2. Education and awareness - the committee plans to host a few department meetings and discussions each semester around issues of diversity and equity
  3. Department policy and procedure review - on an ongoing basis, the committee plans to review department policies and procedures to ensure that they are equitable and fair and that they promote diversity and inclusion
  4. Disparity in the classroom - the committee plans to host additional conversations about diversity in our teaching and disparity in the classroom
  5. Mentoring - the committee will consider current mentoring structures in the department and how they can be improved
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Code of Conduct

The Department of Astronomy at the University of Virginia is committed to creating an environment where students, faculty, and staff may work together to advance, preserve, and disseminate knowledge in astronomy and astrophysics. To further this goal, we will provide an environment that is free from all forms of discrimination, harassment, and retaliation for all members, regardless of age, color, disability, gender identity or expression, marital status, national or ethnic origin, political affiliation, race, religion, sex (including pregnancy), sexual orientation, veteran status, and family medical or genetic information, as well as other forms of sex discrimination . Students, staff, and faculty have the right to conduct their learning, research, and scholarship in an environment free from discrimination, harassment, and retaliation.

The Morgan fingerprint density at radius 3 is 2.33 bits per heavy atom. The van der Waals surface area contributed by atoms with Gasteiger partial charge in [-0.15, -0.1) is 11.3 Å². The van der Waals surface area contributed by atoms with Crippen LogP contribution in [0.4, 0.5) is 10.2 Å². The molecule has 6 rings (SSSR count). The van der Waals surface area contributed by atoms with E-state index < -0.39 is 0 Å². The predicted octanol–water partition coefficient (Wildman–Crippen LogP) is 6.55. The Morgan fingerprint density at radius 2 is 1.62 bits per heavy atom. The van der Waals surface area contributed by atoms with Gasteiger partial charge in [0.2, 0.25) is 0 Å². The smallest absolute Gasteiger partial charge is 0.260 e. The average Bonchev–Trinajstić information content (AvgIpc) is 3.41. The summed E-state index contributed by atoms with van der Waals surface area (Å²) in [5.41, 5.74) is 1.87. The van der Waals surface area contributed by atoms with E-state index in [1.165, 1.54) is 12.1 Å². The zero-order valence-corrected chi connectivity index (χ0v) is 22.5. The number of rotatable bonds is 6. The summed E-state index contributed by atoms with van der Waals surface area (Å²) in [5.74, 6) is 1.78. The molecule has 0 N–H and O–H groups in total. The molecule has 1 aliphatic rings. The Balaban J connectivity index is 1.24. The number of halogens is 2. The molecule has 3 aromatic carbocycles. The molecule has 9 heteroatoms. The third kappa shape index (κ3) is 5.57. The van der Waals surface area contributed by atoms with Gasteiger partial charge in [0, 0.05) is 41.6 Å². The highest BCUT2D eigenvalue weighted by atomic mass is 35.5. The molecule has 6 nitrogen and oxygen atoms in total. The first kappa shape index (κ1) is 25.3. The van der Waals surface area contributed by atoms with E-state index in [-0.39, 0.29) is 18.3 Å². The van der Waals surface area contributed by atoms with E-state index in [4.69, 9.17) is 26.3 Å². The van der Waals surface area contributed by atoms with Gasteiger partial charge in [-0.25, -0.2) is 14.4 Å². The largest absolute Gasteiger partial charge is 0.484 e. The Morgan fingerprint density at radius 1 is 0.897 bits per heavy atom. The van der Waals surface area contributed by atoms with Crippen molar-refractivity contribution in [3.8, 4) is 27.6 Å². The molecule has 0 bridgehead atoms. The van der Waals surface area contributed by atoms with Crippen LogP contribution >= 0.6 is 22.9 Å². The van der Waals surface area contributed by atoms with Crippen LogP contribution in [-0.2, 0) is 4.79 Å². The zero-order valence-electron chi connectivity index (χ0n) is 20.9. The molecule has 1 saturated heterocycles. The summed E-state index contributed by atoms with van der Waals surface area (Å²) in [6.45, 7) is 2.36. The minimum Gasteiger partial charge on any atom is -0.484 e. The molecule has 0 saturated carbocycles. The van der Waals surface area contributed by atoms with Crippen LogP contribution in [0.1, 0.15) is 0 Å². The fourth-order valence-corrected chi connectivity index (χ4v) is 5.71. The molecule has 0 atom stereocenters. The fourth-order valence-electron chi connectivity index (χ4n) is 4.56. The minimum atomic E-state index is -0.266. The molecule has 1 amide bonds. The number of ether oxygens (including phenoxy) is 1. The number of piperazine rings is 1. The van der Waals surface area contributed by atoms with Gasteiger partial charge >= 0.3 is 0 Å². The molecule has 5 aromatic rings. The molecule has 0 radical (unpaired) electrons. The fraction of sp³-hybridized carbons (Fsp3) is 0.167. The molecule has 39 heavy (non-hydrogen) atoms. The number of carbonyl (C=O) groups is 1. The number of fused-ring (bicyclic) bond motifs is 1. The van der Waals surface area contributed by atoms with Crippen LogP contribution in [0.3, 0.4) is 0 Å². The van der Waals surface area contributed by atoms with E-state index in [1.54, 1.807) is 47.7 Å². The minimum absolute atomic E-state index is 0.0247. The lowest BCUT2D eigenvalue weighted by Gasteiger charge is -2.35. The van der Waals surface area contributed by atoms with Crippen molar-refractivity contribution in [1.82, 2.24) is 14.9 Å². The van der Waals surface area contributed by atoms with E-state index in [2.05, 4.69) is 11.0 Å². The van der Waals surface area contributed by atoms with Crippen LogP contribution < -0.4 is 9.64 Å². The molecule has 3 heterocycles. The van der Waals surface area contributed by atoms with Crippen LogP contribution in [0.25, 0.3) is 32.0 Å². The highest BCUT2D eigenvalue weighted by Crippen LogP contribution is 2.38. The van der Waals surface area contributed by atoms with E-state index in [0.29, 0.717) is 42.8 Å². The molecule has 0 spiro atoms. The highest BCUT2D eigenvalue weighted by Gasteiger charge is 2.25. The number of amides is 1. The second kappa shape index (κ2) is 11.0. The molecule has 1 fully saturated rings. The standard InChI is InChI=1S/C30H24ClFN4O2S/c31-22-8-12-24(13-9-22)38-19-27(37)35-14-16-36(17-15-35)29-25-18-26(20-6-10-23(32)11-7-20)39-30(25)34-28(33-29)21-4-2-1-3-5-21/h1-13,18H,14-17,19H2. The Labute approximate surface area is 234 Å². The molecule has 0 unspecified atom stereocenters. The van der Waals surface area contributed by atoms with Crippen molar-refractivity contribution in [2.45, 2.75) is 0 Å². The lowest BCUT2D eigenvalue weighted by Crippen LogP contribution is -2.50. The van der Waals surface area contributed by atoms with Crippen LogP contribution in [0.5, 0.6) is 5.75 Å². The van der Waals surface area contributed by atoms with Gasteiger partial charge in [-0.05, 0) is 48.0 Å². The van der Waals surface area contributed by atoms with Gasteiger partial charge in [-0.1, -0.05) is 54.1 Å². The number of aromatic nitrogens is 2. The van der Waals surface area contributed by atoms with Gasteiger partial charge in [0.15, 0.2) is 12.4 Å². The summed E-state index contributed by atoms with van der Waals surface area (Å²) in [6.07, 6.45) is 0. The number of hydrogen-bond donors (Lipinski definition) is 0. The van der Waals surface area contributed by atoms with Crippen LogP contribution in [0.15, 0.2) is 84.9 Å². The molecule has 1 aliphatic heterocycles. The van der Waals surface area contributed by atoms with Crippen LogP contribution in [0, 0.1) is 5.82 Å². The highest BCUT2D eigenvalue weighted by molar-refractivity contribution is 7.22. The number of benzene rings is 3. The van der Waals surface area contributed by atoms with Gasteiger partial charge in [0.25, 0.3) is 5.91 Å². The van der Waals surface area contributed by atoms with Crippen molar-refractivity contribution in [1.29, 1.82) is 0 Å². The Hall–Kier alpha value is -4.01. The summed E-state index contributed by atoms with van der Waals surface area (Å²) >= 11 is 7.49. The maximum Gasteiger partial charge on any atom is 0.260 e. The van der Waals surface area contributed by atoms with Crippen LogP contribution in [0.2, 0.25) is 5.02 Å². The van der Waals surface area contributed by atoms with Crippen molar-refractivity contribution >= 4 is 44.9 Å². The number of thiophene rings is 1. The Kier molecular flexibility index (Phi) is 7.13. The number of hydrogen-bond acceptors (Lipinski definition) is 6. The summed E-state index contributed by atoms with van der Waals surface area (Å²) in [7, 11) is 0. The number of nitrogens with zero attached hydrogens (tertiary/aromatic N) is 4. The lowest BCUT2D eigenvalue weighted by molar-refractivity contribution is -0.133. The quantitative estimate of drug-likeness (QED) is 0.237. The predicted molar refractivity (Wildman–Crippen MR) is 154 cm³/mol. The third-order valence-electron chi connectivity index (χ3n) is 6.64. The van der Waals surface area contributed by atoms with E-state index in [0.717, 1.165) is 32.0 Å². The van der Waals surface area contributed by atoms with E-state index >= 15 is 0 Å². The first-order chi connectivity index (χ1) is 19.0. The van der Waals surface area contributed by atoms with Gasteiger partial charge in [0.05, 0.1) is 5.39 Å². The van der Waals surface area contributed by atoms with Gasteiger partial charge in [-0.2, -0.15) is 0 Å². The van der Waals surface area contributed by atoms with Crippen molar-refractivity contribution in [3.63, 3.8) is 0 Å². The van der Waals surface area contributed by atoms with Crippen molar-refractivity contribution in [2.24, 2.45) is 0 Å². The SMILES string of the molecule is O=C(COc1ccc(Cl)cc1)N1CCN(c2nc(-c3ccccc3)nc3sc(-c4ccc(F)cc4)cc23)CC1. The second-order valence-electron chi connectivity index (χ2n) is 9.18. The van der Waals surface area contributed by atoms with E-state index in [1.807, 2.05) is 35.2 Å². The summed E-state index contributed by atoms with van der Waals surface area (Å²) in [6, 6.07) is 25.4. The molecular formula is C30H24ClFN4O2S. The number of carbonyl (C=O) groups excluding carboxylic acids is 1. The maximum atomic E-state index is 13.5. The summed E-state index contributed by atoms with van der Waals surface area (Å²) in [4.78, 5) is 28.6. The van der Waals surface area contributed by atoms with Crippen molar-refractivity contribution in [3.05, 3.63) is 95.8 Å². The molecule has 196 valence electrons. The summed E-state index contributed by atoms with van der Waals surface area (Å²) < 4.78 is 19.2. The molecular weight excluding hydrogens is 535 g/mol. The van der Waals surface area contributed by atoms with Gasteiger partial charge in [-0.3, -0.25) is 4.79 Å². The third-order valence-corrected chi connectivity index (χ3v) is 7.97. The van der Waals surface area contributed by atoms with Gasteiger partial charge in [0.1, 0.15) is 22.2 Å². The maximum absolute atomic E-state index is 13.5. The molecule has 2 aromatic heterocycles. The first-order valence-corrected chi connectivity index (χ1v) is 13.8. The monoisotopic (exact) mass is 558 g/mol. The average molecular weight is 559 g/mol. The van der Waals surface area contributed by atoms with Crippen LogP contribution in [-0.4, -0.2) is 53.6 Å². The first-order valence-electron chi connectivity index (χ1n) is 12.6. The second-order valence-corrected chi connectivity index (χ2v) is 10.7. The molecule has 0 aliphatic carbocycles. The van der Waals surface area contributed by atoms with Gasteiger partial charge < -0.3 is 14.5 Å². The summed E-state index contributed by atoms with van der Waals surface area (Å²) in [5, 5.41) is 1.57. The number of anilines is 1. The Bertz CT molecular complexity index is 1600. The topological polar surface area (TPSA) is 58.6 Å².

As members and stewards of this community, we have a responsibility to hold ourselves to the highest standards. Each member of the community is asked to think proactively about what they can do to create an environment where everyone feels respected and included. The whole community, and each of us individually, are responsible for maintaining a work environment free of harassment and discrimination.

Faculty, staff, and students should familiarize themselves with the University’s policies, especially HRM-009 Preventing and Addressing Discrimination and Harassment (PADH), HRM-041 Policy on Sexual and Gender-Based Harassment and Other Forms of Interpersonal Violence, and HRM-010 Preventing and Addressing Retaliation (PAR). These policies provide details on prohibited conduct, resources and reporting options, procedures, prevention and awareness programs, and training resources.